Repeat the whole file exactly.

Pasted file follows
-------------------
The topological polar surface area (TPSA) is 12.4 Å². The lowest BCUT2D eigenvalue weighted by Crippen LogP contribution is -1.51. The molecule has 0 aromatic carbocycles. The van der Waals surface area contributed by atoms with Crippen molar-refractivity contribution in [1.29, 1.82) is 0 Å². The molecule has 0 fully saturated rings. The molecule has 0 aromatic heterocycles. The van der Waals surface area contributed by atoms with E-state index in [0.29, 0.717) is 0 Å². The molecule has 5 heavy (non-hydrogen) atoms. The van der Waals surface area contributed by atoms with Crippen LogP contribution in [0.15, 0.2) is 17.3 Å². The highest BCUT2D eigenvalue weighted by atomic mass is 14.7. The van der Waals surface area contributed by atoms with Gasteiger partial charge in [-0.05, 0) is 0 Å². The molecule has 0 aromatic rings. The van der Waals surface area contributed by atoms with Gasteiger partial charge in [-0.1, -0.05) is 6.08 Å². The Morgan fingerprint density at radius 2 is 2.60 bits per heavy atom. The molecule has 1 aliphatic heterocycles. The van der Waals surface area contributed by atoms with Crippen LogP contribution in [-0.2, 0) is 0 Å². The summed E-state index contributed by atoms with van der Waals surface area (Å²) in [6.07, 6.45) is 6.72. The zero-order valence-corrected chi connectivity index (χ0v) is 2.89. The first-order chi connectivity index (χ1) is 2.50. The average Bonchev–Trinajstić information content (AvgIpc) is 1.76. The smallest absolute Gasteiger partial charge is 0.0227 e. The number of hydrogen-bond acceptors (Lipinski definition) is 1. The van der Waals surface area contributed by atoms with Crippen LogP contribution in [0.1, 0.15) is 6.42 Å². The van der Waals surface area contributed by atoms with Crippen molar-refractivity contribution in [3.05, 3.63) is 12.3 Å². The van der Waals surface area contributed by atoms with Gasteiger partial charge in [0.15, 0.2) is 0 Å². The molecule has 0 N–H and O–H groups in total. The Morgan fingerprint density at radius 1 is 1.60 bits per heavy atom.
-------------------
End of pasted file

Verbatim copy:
The topological polar surface area (TPSA) is 12.4 Å². The lowest BCUT2D eigenvalue weighted by Crippen LogP contribution is -1.51. The molecule has 0 aromatic carbocycles. The van der Waals surface area contributed by atoms with Crippen molar-refractivity contribution in [1.29, 1.82) is 0 Å². The molecule has 0 fully saturated rings. The molecule has 0 aromatic heterocycles. The van der Waals surface area contributed by atoms with E-state index in [0.29, 0.717) is 0 Å². The molecule has 5 heavy (non-hydrogen) atoms. The van der Waals surface area contributed by atoms with Crippen LogP contribution in [0.15, 0.2) is 17.3 Å². The highest BCUT2D eigenvalue weighted by atomic mass is 14.7. The van der Waals surface area contributed by atoms with Gasteiger partial charge in [-0.05, 0) is 0 Å². The molecule has 0 aromatic rings. The van der Waals surface area contributed by atoms with Gasteiger partial charge in [-0.1, -0.05) is 6.08 Å². The Morgan fingerprint density at radius 2 is 2.60 bits per heavy atom. The molecule has 1 aliphatic heterocycles. The van der Waals surface area contributed by atoms with Crippen LogP contribution in [-0.2, 0) is 0 Å². The summed E-state index contributed by atoms with van der Waals surface area (Å²) in [6.07, 6.45) is 6.72. The zero-order valence-corrected chi connectivity index (χ0v) is 2.89. The first-order chi connectivity index (χ1) is 2.50. The average Bonchev–Trinajstić information content (AvgIpc) is 1.76. The smallest absolute Gasteiger partial charge is 0.0227 e. The number of hydrogen-bond acceptors (Lipinski definition) is 1. The van der Waals surface area contributed by atoms with Crippen LogP contribution in [0.1, 0.15) is 6.42 Å². The van der Waals surface area contributed by atoms with Crippen molar-refractivity contribution in [3.05, 3.63) is 12.3 Å². The van der Waals surface area contributed by atoms with Gasteiger partial charge in [0.15, 0.2) is 0 Å². The molecule has 0 N–H and O–H groups in total. The Morgan fingerprint density at radius 1 is 1.60 bits per heavy atom.